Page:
…of a journalist’s right to free expression. His The Political House That Jack Built (1819), the first and most famous of a series of satires that he produced with the caricaturist George Cruikshank, ran into 54 editions but failed to keep Hone solvent. A bankruptcy (1828) followed his imprisonment for…

…the first important victory for freedom of the press in the English colonies of North America.


2012 to present: Expanding our pro bono legal services

The Reporters Committee named Bruce Brown its executive director in 2012. Under his leadership, the Reporters Committee has expanded its services and resources. In 2014, Brown brought on Katie Townsend to build a pro bono litigation practice offering direct representation to journalists and news organizations. Our attorneys are now working on cases for public records access, court access, matters involving the impersonation of journalists by law enforcement, and more.

We’ve also grown the practice to include working with documentary filmmakers, and expanded efforts to explore the intersections between technology and the First Amendment. We’ve also been at the forefront of efforts to work with the federal government to solidify reporters’ rights to keep sources confidential. We continue to aggressively seek opportunities to speak out on behalf of journalists and news organizations nationwide through our robust and growing amicus practice.

In the last four decades the Reporters Committee has played a role in virtually every significant press freedom case that has come before the Supreme Court — including Nebraska Press Association v. Stuart, U.S. v. Moussaoui, and Carpenter v. U.S. — as well as in hundreds of cases in federal and state courts that affect press rights.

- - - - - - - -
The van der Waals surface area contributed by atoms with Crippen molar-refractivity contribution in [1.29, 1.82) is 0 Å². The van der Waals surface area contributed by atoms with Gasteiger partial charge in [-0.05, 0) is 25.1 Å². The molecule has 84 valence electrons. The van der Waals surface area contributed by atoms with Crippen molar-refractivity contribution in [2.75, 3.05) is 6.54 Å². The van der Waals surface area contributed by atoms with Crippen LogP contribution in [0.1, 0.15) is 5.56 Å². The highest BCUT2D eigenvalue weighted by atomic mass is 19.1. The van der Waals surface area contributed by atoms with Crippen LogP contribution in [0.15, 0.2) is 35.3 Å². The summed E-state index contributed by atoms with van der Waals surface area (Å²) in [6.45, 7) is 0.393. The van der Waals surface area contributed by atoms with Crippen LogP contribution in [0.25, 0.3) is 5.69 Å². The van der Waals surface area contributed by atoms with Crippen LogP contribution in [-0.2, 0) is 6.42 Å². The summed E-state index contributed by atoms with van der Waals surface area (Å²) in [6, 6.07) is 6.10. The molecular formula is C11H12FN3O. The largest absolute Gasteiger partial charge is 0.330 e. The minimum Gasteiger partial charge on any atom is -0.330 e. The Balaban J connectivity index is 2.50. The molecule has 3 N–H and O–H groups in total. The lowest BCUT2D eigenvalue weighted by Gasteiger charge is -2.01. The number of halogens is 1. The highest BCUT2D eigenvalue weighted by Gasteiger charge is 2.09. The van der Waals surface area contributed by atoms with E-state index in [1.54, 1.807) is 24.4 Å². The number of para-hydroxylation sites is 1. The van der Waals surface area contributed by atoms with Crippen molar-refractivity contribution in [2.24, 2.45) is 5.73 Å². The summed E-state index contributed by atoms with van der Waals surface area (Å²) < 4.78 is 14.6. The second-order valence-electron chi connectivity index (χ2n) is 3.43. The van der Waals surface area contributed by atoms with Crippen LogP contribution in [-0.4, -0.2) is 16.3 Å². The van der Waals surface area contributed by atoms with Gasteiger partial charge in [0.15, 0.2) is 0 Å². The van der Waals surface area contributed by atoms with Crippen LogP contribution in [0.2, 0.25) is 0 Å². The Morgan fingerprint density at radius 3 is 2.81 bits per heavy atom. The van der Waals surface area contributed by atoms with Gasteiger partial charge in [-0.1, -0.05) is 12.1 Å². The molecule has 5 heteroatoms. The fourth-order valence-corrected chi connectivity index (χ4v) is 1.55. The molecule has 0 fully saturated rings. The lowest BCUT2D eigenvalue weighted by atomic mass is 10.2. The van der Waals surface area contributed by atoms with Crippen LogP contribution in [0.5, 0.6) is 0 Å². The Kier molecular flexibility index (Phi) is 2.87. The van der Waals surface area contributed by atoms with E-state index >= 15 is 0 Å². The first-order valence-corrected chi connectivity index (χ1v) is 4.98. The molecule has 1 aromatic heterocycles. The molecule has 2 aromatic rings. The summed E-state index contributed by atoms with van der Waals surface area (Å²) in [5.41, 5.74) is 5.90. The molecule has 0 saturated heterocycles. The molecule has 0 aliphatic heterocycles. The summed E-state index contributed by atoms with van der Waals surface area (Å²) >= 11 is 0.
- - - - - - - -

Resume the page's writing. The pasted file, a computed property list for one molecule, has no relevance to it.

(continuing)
And since our founding, no reporter has ever paid for our help in defending First Amendment rights. This was the vision of our founders and our proudest achievement.


History

The Reporters Committee for Freedom of the Press was created in 1970 at a time when the nation’s news media faced a wave of government subpoenas asking reporters to name confidential sources.

One case particularly galvanized American journalists. New York Times reporter Earl Caldwell was ordered to reveal to a federal grand jury his sources in the Black Panther organization, threatening his independence as a newsgatherer.

Caldwell’s dilemma prompted a meeting at Georgetown University to discuss the need to provide legal assistance to journalists when their First Amendment rights come under fire. Among those present, or involved soon afterwards, were J. Anthony Lukas, Murray Fromson, Fred Graham, Jack Nelson, Ben Bradlee, Eileen Shanahan, Mike Wallace, Robert Maynard and Tom Wicker.

They formed a committee that operated part-time and on a shoestring (its first “office” was a desk in the press room at the U.S. Supreme Court). With support from foundations and news organizations, the founders built a staff and began recruiting attorneys to donate their services.

An early member of the Steering Committee — Jack C. Landau — was a reporter- lawyer who covered the Supreme Court. In his spare time, Landau started the First Amendment Hotline — the first cost-free 24/7 legal guidance service for journalists involved in First Amendment and freedom of information issues — and also located cost-free lawyers to the press aided by Steering Committee member Fred P. Graham, a reporter-lawyer at the Supreme Court.